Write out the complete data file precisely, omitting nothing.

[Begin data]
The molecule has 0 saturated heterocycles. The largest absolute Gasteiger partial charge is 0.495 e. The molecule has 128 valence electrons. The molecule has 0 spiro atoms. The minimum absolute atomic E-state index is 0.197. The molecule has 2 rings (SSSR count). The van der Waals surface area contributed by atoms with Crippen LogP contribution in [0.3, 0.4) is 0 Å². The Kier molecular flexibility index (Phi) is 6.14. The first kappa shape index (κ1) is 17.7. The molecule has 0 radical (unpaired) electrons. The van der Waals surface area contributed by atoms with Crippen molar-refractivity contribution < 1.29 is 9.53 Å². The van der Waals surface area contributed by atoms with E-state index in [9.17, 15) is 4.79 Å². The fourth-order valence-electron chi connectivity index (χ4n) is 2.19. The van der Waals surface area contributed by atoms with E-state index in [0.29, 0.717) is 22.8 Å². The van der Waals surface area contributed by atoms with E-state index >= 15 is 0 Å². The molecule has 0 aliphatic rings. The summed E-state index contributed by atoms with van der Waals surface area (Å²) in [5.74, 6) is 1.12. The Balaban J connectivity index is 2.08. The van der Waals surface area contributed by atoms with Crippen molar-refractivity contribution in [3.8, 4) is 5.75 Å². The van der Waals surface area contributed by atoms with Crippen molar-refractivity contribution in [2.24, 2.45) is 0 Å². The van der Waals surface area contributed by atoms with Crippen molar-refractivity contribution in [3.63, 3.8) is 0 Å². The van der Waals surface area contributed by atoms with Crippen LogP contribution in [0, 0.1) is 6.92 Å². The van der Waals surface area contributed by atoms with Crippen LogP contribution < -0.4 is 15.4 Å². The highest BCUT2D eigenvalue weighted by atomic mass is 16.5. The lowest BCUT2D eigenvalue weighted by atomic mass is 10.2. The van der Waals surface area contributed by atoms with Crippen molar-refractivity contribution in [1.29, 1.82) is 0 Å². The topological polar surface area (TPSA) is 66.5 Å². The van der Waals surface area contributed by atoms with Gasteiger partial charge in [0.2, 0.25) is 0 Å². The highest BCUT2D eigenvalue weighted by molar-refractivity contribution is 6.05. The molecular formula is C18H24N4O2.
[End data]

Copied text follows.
The molecule has 0 saturated heterocycles. The largest absolute Gasteiger partial charge is 0.495 e. The molecule has 128 valence electrons. The molecule has 0 spiro atoms. The minimum absolute atomic E-state index is 0.197. The molecule has 2 rings (SSSR count). The van der Waals surface area contributed by atoms with Crippen LogP contribution in [0.3, 0.4) is 0 Å². The Kier molecular flexibility index (Phi) is 6.14. The first kappa shape index (κ1) is 17.7. The molecule has 0 radical (unpaired) electrons. The van der Waals surface area contributed by atoms with Crippen molar-refractivity contribution < 1.29 is 9.53 Å². The van der Waals surface area contributed by atoms with E-state index in [9.17, 15) is 4.79 Å². The fourth-order valence-electron chi connectivity index (χ4n) is 2.19. The van der Waals surface area contributed by atoms with E-state index in [0.29, 0.717) is 22.8 Å². The van der Waals surface area contributed by atoms with E-state index >= 15 is 0 Å². The molecule has 0 aliphatic rings. The summed E-state index contributed by atoms with van der Waals surface area (Å²) in [5.74, 6) is 1.12. The Balaban J connectivity index is 2.08. The van der Waals surface area contributed by atoms with Crippen molar-refractivity contribution in [3.8, 4) is 5.75 Å². The van der Waals surface area contributed by atoms with Crippen molar-refractivity contribution in [2.24, 2.45) is 0 Å². The van der Waals surface area contributed by atoms with Crippen molar-refractivity contribution in [3.63, 3.8) is 0 Å². The van der Waals surface area contributed by atoms with Crippen LogP contribution in [0, 0.1) is 6.92 Å². The van der Waals surface area contributed by atoms with Crippen LogP contribution < -0.4 is 15.4 Å². The highest BCUT2D eigenvalue weighted by atomic mass is 16.5. The lowest BCUT2D eigenvalue weighted by atomic mass is 10.2. The van der Waals surface area contributed by atoms with Crippen molar-refractivity contribution in [1.29, 1.82) is 0 Å². The topological polar surface area (TPSA) is 66.5 Å². The van der Waals surface area contributed by atoms with Gasteiger partial charge in [0.2, 0.25) is 0 Å². The highest BCUT2D eigenvalue weighted by molar-refractivity contribution is 6.05. The molecular formula is C18H24N4O2.